Pessimism and low confidence among British businesses has led firms’ recruitment plans to reach the lowest levels in two years, an influential report has found.
Employers are pausing hiring plans and considering redundancies to manage rising costs, accounting and advisory firm BDO said in its analysis of more than 4,000 businesses surveyed across different sectors.
Optimism and productivity eked up by a fraction in December, but it followed a significant drop in November, therefore remaining well below historic levels.
BDO uses employment, inflation, optimism and productivity indices to get an overall picture of business sentiment. A score above 95 represents growth, and anything below is considered a contraction.
In the latest report, business productivity and optimism were both given scores below 92, putting them firmly in negative territory.
It was partly dragged down by declining manufacturing output, as global supply chain disruption has made it harder for firms to get hold of important materials, and energy prices have spiked.
The services sector was a welcome bright spot with productivity increasing fractionally since the last report, indicating that consumers were more active over the typically busier Christmas period.
Meanwhile, the employment index was scored just under 111 points, but it represents the weakest reading since January 2022.
Furthermore, hiring intentions among businesses reached the lowest level since the end of 2020 when the UK was hit by the Omicron wave of Covid and faced further lockdowns.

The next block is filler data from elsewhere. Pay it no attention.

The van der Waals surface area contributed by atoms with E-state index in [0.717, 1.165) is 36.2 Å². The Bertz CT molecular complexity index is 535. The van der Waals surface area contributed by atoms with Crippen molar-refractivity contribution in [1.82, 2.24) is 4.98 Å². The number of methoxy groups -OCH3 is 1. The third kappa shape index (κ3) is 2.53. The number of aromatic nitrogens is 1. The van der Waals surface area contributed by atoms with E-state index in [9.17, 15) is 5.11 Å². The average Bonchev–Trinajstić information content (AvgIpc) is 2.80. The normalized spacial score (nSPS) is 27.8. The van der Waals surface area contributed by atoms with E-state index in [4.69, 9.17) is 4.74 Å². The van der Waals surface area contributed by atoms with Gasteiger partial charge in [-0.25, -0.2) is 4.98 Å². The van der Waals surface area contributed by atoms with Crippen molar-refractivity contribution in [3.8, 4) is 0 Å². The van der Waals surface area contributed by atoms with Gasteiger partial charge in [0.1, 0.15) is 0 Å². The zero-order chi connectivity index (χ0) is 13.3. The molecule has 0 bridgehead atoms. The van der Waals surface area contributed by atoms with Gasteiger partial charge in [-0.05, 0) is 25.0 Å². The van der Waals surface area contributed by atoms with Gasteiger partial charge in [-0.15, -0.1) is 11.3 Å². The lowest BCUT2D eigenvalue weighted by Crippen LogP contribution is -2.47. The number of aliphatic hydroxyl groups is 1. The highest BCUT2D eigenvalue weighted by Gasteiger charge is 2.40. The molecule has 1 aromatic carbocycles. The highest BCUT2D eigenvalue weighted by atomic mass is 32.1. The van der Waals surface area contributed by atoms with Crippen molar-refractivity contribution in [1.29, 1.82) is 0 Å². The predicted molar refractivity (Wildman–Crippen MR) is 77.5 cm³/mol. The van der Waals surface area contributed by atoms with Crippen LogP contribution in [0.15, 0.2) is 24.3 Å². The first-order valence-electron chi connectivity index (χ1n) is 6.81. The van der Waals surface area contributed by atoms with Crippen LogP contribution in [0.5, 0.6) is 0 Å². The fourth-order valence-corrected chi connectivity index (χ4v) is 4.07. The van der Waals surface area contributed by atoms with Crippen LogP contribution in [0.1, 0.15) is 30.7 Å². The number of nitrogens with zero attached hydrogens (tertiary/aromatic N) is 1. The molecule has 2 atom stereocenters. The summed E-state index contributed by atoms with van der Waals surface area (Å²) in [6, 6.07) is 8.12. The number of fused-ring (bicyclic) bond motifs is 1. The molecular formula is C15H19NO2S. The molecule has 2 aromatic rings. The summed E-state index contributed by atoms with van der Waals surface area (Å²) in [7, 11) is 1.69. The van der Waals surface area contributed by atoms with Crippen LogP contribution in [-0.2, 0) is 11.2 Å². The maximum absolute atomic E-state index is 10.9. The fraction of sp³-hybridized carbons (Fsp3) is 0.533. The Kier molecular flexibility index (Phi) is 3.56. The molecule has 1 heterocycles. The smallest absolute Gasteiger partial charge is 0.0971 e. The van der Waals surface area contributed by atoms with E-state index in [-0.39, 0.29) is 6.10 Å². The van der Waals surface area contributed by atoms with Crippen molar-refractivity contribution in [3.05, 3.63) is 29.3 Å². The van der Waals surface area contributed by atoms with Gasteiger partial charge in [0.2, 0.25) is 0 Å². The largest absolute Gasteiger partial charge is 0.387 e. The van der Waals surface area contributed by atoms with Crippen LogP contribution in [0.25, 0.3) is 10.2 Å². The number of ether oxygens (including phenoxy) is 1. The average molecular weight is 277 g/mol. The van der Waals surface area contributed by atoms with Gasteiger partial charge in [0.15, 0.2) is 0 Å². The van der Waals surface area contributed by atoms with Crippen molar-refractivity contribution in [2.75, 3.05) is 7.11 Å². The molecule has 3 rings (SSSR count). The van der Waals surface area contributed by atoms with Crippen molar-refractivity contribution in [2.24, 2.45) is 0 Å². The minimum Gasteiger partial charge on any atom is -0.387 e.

It suggests that employers are having to pause recruitment as they face higher costs and the looming threat of a recession, and are even having to make more redundancies, BDO said.
Kaley Crossthwaite, a partner at BDO, said: “Although output and confidence levels grew slightly in December, the marginal upticks will do little to calm the nerves of UK businesses.
“Inflation and supply chain pressures are clearly being felt across the board, as employers pause recruitment plans and consider redundancies to manage rising costs.
“With an expected recession increasing pressure on the UK economy, firms will be looking for the right support from the Government as it works to encourage growth and confidence in the run-up to the spring budget.”
Earlier in the week, online retail giant Amazon said it plans to cut more than 18,000 jobs across the globe, including in Europe, blaming the “uncertain economy” for the cuts.
And software firm Salesforce also recently announced it would be making a wave of redundancies, which could affect hundreds of staff in the UK.
Analysts have suggested that many businesses hired rapidly over the pandemic and now are being met with weaker demand amid an economic downturn, prompting them to find ways to cut costs.